Tuesday, October 20, 2009
It can be found at:
Saturday, October 17, 2009
It's been a few years since I taught Supermarket Strategies, a class I use to love to teach. I recalled several occassions I've had the opportuntiy to tour food processing plants in my travels and have seen first hand the same product being put into different containers with various company names. Sugar is sugar, salt is salt regardless of the label on the container. I was particularly amazed to observe that the Tobassco Sauce we all love is manufactured at Avery Island in Louisianna and the same company puts the same sauce into bottles for just about every country in the world under just about as many labels.
I thought our blog readers might enjoy seeing what the Consumer Reports found the difference between name brands and generics to be... here's the link.
The saying a penny saved is a penny earned is a fact which can add up to dollars if consumers are mindful of which product they select from the shelves at the grocery store
Friday, October 16, 2009
To help the keep spending within limits and teach important life lessons for the school year and beyond, here are some strategies to help your students hit the books, but not your wallets, this school year.
1. Get the kids involved in planning when they have “wants” or “needs” on the shopping list. Have your technology-savvy kids search on-line for best prices, map the routes between stores for your next shopping excursion, and create a budget spreadsheet to track their spending.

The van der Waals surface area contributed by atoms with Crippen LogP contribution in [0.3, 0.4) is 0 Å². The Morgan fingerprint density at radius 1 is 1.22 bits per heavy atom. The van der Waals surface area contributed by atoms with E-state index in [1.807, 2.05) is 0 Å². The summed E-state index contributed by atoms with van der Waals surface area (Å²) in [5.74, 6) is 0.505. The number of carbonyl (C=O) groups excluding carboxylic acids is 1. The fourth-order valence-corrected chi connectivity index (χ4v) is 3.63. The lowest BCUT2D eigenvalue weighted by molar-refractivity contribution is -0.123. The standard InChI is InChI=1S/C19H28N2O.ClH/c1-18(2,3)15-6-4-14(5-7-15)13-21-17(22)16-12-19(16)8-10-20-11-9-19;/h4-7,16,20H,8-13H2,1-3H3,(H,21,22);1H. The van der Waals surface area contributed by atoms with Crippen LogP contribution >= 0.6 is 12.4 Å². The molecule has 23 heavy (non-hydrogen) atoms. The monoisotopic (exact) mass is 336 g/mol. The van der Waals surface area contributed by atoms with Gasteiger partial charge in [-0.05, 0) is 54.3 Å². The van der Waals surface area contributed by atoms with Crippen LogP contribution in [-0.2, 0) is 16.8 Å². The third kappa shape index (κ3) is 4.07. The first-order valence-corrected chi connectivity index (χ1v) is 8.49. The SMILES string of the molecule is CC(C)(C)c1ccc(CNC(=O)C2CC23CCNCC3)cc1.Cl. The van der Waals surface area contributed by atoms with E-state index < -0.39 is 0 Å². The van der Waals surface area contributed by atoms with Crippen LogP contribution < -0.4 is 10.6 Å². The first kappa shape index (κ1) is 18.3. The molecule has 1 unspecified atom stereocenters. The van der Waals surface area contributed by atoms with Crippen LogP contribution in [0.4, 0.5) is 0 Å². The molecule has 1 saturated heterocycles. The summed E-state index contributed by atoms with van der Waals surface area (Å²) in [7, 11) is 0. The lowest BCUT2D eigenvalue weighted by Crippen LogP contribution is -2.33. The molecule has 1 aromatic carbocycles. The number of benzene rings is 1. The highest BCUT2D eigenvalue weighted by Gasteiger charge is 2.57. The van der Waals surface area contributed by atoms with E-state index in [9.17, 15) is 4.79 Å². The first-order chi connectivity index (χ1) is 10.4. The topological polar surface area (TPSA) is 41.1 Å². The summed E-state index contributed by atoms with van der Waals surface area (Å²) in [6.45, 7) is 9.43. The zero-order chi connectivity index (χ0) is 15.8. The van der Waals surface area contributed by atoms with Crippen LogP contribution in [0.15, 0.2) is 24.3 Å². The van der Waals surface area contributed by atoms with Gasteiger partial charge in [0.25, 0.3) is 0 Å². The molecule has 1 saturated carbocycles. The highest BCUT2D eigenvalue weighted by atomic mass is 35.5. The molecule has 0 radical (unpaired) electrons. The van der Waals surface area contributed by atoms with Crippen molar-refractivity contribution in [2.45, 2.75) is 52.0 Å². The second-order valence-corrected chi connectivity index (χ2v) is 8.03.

2. Share the budgeted amount you can afford for the semester or school year on clothes, supplies, and extra-curricular events, and enlist their help in choosing how the money should be spent. Your kids will likely have to make some hard choices and a few things may fall by the wayside, but the valuable lessons they learn will be much more important in the long-term.
3. Also give them an opportunity to develop creative solutions to their budget shortfalls like selling outgrown but usable clothing, furnishings, or toys at a consignment store or on-line at eBay or Craigslist.
4. Long after the school-year is underway, stores often offer deep discounts on supplies and clothing to make room for merchandise for the fast-approaching holiday season. You can capitalize on some mid-semester school shopping with deep discounts. By then, your kids have a better idea of what they want after seeing the popular trends during the initial weeks or months of the school year.
The hopeful result:
Parents will spend less, and kids will better understand the reasoning when you say "yes" or "no” to their purchases. You will give them practice shopping for bargains, prioritizing their wants, planning ahead, and sticking to a budget ... and those are some important lessons that will live long after their school days are through.
Monday, October 12, 2009
Thinking about making some home improvements? Don’t let federal stimulus money go to waste! Until December 31, 2010, homeowners can take advantage of a national tax credit of 30 percent of the cost, up to $1,500, on a variety of energy-saving products. Insulation, windows and doors, roofing, heating, ventilating and air-conditioning systems, tankless water heaters and alternative energy programs, such as solar panels and wind turbines, are covered.
Improvements made in 2009 will be claimed on your 2009 taxes (filed by April 15, 2010) — use IRS Tax Form 5695 (2009 version) — it will be available late 2009 or early 2010. Some improvements are eligible until 2016. The www.energystar.gov has more information. But I'd recommend talking with your tax professional for details on what specific improvements may qualify and the information you'll need to keep (the receipt is an obvious thing, but other information is needed too). As the energystar website makes clear, not all energystar rated products are eligible for the credit.
Finally remember that a tax credit is a dollar-for-dollar reduction in your taxes -- pure money.